Evolution Of Horror: Monster Movies Vs. Slashers

H.P. Lovecraft once said, “The oldest and strongest emotion of mankind is fear, and the oldest and strongest kind of fear is fear of the unknown.”  Rhiannon Irons, a.k.a Ahlephia, here with a rather intesting debate topic.  Monster movies vs. slashers.  Which side are you on?

When it comes to movie genres there is always a basic formula to be followed. Romantic comedies see boy meets girl, girl likes boy, funny stuff happens, boy realises he likes girl, they get together in the end. Action is always some bad guy with itchy trigger fingers and a good guy with a wise-cracking mouth that’s always a better shot.

 

But one genre breaks this formula and has evolved over the course of the years. From tales of monsters we all know, like The Wolfman and Frankenstein, to stories of babysitter killers and dream demons to what can only be described as torture-porn, the horror genre has change formulas for scaring audiences, each time getting bloodier and gorier.

Whenever I think of monster movies I immediately think of the old Universal films like The Invisible Man, The Wolfman, Frankenstein, Dr. Jekyll and Mr. Hyde and fun movies like Gremlins and Critters. But monster movies is a rather broad subject which includes such classics as Aliens, Godzilla and The Evil Dead. Yes, that’s right. Zombie movies are considered to be part of the monster movie craze. Also included on that list are vampires. I bet you’ll never look at Twilight in the same way again.

 

But when it comes to slashers, mad men brandishing knives and other weapons spring to mind. Killers like Michael Myers, Freddy Krueger, Victor Crowley and Jason Voorhees represent the slasher genre, upping the body counts from previous movies and brutally tormenting their prey with long, slow stalking sequences and spine-chilling death scenes that leave an invisible scar on the psyche of audiences. Don’t believe me? Then let’s try a test. Freddy Krueger’s first victim was played by Amanda Wyss. Her name was Tina. What’s the first thing you remember about the character of Tina? For me, it’s the death scene that had Amanda Wyss thrown around the bedroom while Freddy slashed his claws across her chest and face before dropping her to the bed in a bloody mess. Rememberable? Yes. Gory? Very. Slasher movie material? Absofuckinglutely.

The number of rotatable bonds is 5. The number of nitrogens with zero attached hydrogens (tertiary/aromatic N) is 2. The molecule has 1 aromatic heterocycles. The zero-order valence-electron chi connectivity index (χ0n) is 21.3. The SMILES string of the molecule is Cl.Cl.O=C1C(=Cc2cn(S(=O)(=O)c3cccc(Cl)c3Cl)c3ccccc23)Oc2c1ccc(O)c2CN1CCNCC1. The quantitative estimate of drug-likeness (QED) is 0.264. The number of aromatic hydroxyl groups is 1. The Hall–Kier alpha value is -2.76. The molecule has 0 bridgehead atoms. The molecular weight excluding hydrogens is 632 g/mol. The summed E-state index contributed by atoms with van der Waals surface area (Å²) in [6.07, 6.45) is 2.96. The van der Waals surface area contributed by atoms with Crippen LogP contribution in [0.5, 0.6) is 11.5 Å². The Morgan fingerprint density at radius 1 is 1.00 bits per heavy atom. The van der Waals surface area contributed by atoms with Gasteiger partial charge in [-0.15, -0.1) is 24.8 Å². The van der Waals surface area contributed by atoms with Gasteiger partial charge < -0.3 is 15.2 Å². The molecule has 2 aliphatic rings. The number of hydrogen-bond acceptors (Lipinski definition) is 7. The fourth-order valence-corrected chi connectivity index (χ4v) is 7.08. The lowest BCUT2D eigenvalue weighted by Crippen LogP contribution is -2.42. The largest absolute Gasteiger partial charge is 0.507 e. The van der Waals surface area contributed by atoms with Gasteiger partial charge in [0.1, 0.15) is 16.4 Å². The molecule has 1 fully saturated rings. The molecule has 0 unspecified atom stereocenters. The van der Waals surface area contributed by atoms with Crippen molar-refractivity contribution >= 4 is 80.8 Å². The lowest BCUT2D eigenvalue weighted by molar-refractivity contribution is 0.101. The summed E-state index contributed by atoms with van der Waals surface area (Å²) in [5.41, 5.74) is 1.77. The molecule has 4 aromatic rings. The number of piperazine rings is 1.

Alien life-forms, zombies, werewolves, vampires, demons, even human hybrids all fall under the category of movie monsters. Given the variety of monsters available to film makers, movie monsters are more popular today than ever before. But where did they all start?

 

The first ever movie monster was actually Quasimodo who’s better known as being the hunchback of Notre-Dame. Quasimodo made his first appearance in Victor Hugo’s novel Notre-Dame de Paris in 1831. But it was in 1906 in a little movie called Esmeralda where Quasimodo made his first on screen appearance.

 

German Expressionist film makers would significantly influence later films, not just the horror genre. In 1915 Paul Wegener’s silent film, The Golem, and in 1920, Robert Wiene’s The Cabinet of Dr. Caligari had a particular impact on the horror genre. But it was 1922 that saw monster movies injected into society with the cult classic, Nosferatu.

 

In the 1930’s, the America began to screen more successful films of this type that were usually based on gothic tales such as Dracula and Frankenstein, both of which were heavily influenced by German Expressionism in 1931. From there The Mummy (1932) and The Invisible Man (1933) made their appearance. Classed as horror films, these movies included iconic monsters that are remembered and respected to this day.